The Big Ask
One attendee asked the donor and his wife how they respond to letter appeals. They answered that they emphatically avoid supporting all charities that approach them in that way because of the inundation of unwelcome mail and telemarketing interruptions that ensue. They are very careful in their giving to try to avoid the harassing intrusions in the lives of donors that have become characteristic of modern fundraising. Other donors at the LeadingAge California Conference emphasized that they prefer charities that touch the donor or the donor’s family. Church affiliations are a strong draw. Donor college affiliations, and the colleges of offspring, are attractive. A charity that was there for the donor or the donor’s family when they were down on their luck may receive lifetime donations as an act of gratitude. Here a personal story may be illustrative.
At age 16 I was stuck in North Bay, Ont. without any money. I had worked that summer in a silver mine deep into the bush (which is what Canadians call the forest wilderness). I spent the day wandering from bank to bank and from store to store trying to cash a check so I could catch an overnight train to Toronto. Only the officer of the local Salvation Army unit, Major John Wood, would cash my $10 check. That was now more than 60 years ago and I still support the Salvation Army for having believed in me when I needed it. That experience also affected my feelings toward banks since the local bank branch of the national bank in which I banked would not honor its own check drawn on another branch.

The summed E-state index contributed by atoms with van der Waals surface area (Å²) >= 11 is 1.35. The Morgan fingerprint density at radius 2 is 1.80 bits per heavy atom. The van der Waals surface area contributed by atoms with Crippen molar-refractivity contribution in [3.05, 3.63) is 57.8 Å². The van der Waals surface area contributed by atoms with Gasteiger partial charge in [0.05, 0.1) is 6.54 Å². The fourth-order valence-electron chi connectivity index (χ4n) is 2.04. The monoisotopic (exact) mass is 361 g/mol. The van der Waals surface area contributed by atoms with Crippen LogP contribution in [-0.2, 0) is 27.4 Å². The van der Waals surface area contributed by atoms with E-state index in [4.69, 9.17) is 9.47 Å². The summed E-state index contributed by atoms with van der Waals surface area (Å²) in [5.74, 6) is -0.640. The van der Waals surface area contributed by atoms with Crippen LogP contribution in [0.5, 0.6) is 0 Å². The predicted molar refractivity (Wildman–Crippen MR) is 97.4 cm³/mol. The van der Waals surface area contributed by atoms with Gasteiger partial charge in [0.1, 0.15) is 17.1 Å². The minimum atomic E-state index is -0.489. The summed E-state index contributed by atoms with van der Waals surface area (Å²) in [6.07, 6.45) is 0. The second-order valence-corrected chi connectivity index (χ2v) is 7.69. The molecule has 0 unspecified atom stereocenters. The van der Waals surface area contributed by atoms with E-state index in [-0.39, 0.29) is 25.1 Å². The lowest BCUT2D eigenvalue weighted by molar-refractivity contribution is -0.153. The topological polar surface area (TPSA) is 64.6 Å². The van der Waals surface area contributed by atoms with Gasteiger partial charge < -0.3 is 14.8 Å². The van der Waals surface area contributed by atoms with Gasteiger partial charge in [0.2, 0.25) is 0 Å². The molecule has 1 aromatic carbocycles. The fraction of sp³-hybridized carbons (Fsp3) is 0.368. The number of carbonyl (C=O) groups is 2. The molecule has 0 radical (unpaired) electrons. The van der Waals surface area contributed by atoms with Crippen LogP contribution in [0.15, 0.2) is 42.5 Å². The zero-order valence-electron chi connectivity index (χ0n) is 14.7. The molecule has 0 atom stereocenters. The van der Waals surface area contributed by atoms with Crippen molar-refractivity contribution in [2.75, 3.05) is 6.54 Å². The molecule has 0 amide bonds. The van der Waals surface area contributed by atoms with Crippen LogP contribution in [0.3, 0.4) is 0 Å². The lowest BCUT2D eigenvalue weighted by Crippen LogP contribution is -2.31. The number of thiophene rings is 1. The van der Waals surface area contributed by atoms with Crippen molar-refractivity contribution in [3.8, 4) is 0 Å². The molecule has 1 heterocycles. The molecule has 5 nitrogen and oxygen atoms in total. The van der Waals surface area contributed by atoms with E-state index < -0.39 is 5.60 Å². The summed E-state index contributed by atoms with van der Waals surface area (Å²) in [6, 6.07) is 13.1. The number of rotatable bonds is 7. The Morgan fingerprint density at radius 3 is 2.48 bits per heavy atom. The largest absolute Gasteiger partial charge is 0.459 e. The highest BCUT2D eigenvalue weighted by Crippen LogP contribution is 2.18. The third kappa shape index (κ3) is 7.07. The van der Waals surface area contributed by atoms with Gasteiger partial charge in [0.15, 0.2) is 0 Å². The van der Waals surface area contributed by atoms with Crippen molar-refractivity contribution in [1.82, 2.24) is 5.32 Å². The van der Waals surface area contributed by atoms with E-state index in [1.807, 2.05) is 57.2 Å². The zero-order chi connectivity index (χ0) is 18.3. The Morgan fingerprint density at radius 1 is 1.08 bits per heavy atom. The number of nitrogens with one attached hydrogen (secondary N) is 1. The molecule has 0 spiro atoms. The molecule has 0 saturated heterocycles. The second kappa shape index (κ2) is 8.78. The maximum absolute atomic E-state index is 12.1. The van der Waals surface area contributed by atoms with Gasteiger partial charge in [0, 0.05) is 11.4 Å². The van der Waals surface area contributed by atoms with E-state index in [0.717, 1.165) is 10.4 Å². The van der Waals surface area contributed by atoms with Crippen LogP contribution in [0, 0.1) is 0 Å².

The conclusion to be reached from this is that donors are individuals and that their reasons for donating, and the amount they donate, is not always subject to well-reasoned analysis. Giving is a very personal matter. One questioner from among the fundraisers in the audience asked if personal solicitation made a difference. For the donor who responded the answer was a decided “no.” An in person solicitation reveals a kind of off-putting desperation and suggests that the cause is forced to pay professional salespeople because the cause doesn’t sell itself. On the other hand an in person appeal by a principal of the charity who is open to ideas from the donor for improving charitable effectiveness can be very compelling.
It’s All About the Relationships
From this it’s evident that relationships matter. Donors want to feel that their donations make a difference. This is especially true of people who have the means to make lead donations. They want assurance that the charitable cause is efficiently managed so that their donations won’t be squandered. Too often the nonprofit mentality toward cash receipts seems to be easy come, easy go. That is not an appealing prospect for a potential donor. The big takeaways concerning philanthropy from the LeadingAge California meeting are (1) that it is voluntary for the donors and (2) that the field of appeals is crowded and highly competitive.
Only the most effective, most discerning charities are likely to find the success they seek. The hot buttons for reaching donors and motivating their generosity are the same motivators that drive most human endeavors: a valid cause; first class organizational performance; respect for supporters; openness to new ideas; warm individual relationships; and the know how to allow donors to make a difference and for them to feel appreciated for having done so. Giving is highly personal. Jack Cumming